|Rediff India Abroad Home | All the sections|
Laxmi Mittal on how he won the Arcelor deal
August 10, 2007 21:49 IST
It was his nerves of steel and perseverance that helped the world's largest steel producer Laxmi Niwas Mittal clinch the $33-billion deal for Luxembourg-based Arcelor Steel despite hostility.
"We really had to dig deep in our resolve to effect a successful conclusion of transaction with Arcelor. It was a challenging six-month period following our acquisition offer as it (Arcelor) had decided to fight us tooth and nail to remain independent," Arcelor Mittal president and CEO L N Mittal said at the 45th Convocation of Indian Institute of Technology, Bombay, on Friday.
The world's largest steel producer, Mittal Steel, had made a daring $33-billion offer to take over its rival Arcelor to create the first over 100 million-tonne steel company.
Arcelor had used all power and contacts within its reach to prevent the merger from going ahead. Initial reaction was so hostile that we expected every possible form of defence from Arcelor, Mittal said.
Mittal recalled a couple of days after making the offer to Arcelor. He was flying in a chopper to Paris when he noticed a military helicopter with armed personnel tailing it.
First thing which came into our minds was another tactic from Arcelor to block the merger. We were forced to land and were told that our helicopter had entered into a restricted flying zone, he said.
As a fallout, the captain of the helicopter, upset with the incident, resigned as he was unable to take such pressures, Mittal added.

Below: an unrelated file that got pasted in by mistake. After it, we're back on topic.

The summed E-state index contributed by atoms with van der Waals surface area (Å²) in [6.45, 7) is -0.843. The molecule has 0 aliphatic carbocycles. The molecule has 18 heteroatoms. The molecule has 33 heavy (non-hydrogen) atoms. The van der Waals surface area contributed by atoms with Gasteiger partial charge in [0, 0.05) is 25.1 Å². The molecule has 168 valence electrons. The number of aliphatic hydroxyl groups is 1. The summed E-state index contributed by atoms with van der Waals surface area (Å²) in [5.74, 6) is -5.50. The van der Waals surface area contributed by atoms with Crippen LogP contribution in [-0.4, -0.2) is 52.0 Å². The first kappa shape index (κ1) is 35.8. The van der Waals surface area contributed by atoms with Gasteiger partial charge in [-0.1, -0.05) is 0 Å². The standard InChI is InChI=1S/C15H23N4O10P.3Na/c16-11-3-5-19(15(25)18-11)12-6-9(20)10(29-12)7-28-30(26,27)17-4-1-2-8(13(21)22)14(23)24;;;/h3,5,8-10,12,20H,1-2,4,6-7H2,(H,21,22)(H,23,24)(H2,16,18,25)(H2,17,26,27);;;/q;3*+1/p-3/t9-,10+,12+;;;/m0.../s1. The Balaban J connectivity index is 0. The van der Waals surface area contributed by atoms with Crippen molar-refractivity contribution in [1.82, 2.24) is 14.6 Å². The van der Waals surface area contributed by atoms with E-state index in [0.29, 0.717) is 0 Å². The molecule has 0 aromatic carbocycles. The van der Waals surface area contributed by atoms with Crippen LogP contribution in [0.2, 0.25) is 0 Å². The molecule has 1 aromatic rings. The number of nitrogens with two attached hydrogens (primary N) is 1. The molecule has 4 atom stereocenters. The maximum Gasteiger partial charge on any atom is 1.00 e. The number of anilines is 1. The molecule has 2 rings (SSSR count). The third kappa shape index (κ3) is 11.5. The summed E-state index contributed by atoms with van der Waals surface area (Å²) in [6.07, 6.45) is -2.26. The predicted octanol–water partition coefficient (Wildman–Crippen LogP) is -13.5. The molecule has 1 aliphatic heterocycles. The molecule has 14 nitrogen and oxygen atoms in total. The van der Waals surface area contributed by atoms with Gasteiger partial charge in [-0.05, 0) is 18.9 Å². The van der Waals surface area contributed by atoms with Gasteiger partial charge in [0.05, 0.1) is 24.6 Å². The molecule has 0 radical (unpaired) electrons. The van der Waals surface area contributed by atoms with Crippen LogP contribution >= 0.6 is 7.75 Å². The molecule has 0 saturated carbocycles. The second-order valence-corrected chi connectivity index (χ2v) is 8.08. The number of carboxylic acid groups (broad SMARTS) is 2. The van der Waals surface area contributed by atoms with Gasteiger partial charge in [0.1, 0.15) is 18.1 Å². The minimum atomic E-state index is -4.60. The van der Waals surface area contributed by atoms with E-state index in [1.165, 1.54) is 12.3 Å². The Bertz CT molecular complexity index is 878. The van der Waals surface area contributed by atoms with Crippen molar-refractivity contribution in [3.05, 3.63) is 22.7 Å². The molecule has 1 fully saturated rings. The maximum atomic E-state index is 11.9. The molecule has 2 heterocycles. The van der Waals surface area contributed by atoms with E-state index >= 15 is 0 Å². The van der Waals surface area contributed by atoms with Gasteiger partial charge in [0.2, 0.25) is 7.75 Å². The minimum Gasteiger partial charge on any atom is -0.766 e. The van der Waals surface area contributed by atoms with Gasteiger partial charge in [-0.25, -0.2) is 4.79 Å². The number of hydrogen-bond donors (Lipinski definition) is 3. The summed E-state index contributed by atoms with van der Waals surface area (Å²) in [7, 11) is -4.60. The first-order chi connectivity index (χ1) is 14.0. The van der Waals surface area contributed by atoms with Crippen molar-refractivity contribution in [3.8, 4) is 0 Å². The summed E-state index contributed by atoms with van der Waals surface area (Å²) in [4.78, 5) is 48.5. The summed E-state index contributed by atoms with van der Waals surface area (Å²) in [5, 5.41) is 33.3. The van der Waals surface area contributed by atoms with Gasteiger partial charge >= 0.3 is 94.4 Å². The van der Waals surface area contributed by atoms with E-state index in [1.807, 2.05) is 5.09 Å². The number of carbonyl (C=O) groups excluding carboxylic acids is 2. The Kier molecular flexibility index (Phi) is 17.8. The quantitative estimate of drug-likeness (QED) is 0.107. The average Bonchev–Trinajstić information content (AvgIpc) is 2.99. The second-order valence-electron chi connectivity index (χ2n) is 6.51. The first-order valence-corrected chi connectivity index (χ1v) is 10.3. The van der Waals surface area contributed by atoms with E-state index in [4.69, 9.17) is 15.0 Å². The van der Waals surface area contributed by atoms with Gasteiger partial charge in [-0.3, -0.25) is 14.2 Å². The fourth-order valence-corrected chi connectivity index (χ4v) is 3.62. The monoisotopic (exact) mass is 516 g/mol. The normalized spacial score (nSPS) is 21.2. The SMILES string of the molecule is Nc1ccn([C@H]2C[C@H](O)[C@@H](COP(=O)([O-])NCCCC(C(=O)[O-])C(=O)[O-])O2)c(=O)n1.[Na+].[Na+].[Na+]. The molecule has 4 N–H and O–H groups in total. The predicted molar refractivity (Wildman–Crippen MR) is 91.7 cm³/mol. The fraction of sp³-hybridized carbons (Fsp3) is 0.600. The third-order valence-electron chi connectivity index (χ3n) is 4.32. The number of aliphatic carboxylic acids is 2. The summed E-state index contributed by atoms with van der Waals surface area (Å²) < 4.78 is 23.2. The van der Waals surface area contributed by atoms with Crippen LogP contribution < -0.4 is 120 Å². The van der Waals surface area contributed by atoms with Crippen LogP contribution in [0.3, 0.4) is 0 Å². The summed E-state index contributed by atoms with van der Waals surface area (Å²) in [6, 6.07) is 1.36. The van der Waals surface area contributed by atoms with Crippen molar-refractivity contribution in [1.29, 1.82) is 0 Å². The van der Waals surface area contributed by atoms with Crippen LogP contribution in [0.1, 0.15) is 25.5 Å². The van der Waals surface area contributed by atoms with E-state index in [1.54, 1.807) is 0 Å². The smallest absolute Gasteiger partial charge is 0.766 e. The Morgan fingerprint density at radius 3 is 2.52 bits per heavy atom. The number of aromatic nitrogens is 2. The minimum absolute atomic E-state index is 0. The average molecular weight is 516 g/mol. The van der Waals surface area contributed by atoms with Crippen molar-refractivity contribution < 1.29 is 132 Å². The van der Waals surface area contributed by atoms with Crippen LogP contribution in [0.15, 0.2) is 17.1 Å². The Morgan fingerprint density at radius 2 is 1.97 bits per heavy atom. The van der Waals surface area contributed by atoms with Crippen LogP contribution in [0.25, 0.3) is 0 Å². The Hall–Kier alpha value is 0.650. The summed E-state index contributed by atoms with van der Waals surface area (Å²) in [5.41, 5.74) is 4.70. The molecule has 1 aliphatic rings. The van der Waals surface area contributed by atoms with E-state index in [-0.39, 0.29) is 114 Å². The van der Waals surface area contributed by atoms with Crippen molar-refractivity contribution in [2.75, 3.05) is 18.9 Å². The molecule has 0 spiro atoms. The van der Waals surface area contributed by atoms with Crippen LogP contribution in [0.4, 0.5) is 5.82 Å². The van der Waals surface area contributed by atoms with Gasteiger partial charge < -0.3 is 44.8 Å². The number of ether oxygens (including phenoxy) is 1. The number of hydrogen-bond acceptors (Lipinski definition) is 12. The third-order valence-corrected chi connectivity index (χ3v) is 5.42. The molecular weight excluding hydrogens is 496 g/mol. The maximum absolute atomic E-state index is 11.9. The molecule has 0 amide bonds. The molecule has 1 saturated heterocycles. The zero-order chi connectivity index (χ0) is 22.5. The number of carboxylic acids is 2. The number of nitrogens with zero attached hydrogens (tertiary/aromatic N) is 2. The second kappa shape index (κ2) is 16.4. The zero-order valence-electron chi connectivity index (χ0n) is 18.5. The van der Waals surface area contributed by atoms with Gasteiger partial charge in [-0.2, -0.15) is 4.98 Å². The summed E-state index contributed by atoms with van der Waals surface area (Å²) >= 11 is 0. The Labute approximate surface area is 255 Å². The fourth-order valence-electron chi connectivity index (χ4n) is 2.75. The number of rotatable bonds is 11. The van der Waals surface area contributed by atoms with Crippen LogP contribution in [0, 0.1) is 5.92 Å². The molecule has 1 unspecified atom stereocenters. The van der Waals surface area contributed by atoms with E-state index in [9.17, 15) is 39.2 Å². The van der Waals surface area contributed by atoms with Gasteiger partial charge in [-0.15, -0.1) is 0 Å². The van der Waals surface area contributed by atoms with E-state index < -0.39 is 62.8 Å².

"But we persisted with the deal. In such a long drawn out and bitterly contested battle, perseverance was crucial element in reaching a successful conclusion," Mittal said.
The efforts of Arcelor to stall the deal did not end there. Soon, it attempted to push a deal with Severstal, its Russian competitor.
"For next 24 hours, we felt that all our efforts of past four months would go down the drain. But we did not give in. We kept fighting to demonstrate to the shareholders that a deal with Mittal Steel made much more strategic sense," Mittal said.
This led to a recommendation by the Arcelor board of directors for a deal with Mittal Steel to forge the first 100 million tonne steelmaker, the NRI steel tycoon said.
To the graduating students, Mittal said they should desist going to the US for jobs and be in India as its robust economy was providing ample opportunities.
"Many students, soon after passing out from the IITs head towards Silicon Valley. This may be a good news for US, but not for India. The country spends millions to train engineers and scientists expecting that they would contribute towards the country's economic and social development," Mittal said.
The country's growing economy was not only enabling home grown companies to emerge as global competitors, it was also attracting hordes of major multinational companies, he added.
"India is today providing exciting opportunities for those of you with more entrepreneurial dispositions," he said.